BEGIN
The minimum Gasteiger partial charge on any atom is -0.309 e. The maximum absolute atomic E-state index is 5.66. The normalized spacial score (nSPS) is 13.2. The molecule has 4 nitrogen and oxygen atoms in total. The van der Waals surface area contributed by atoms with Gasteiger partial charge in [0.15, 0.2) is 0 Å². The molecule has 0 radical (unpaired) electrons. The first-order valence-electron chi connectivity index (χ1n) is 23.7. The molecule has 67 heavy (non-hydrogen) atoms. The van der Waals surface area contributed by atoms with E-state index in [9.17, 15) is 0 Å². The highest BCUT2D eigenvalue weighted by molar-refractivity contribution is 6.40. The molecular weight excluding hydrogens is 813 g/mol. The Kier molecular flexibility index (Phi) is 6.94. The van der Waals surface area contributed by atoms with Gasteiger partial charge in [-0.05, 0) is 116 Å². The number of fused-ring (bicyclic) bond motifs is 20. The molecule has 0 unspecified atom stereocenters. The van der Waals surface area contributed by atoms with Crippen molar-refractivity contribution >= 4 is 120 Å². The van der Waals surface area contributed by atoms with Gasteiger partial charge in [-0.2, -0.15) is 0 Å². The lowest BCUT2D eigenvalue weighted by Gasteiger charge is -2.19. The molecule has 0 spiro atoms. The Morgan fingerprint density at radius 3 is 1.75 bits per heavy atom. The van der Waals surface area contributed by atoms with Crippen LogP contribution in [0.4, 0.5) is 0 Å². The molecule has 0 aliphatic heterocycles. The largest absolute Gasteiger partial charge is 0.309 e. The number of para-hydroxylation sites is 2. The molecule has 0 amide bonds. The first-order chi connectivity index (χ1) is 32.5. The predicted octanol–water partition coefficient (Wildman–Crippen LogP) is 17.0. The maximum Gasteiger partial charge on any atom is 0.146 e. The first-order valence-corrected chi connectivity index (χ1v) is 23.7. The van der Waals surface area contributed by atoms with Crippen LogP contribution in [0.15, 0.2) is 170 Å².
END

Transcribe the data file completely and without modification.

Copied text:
The minimum Gasteiger partial charge on any atom is -0.309 e. The maximum absolute atomic E-state index is 5.66. The normalized spacial score (nSPS) is 13.2. The molecule has 4 nitrogen and oxygen atoms in total. The van der Waals surface area contributed by atoms with Gasteiger partial charge in [0.15, 0.2) is 0 Å². The molecule has 0 radical (unpaired) electrons. The first-order valence-electron chi connectivity index (χ1n) is 23.7. The molecule has 67 heavy (non-hydrogen) atoms. The van der Waals surface area contributed by atoms with E-state index in [9.17, 15) is 0 Å². The highest BCUT2D eigenvalue weighted by molar-refractivity contribution is 6.40. The molecular weight excluding hydrogens is 813 g/mol. The Kier molecular flexibility index (Phi) is 6.94. The van der Waals surface area contributed by atoms with Gasteiger partial charge in [-0.05, 0) is 116 Å². The number of fused-ring (bicyclic) bond motifs is 20. The molecule has 0 unspecified atom stereocenters. The van der Waals surface area contributed by atoms with Crippen molar-refractivity contribution >= 4 is 120 Å². The van der Waals surface area contributed by atoms with Gasteiger partial charge in [-0.2, -0.15) is 0 Å². The lowest BCUT2D eigenvalue weighted by Gasteiger charge is -2.19. The molecule has 0 spiro atoms. The Morgan fingerprint density at radius 3 is 1.75 bits per heavy atom. The van der Waals surface area contributed by atoms with Crippen LogP contribution in [0.4, 0.5) is 0 Å². The molecule has 0 aliphatic heterocycles. The largest absolute Gasteiger partial charge is 0.309 e. The number of para-hydroxylation sites is 2. The molecule has 0 amide bonds. The first-order chi connectivity index (χ1) is 32.5. The predicted octanol–water partition coefficient (Wildman–Crippen LogP) is 17.0. The maximum Gasteiger partial charge on any atom is 0.146 e. The first-order valence-corrected chi connectivity index (χ1v) is 23.7. The van der Waals surface area contributed by atoms with Crippen LogP contribution in [0.15, 0.2) is 170 Å².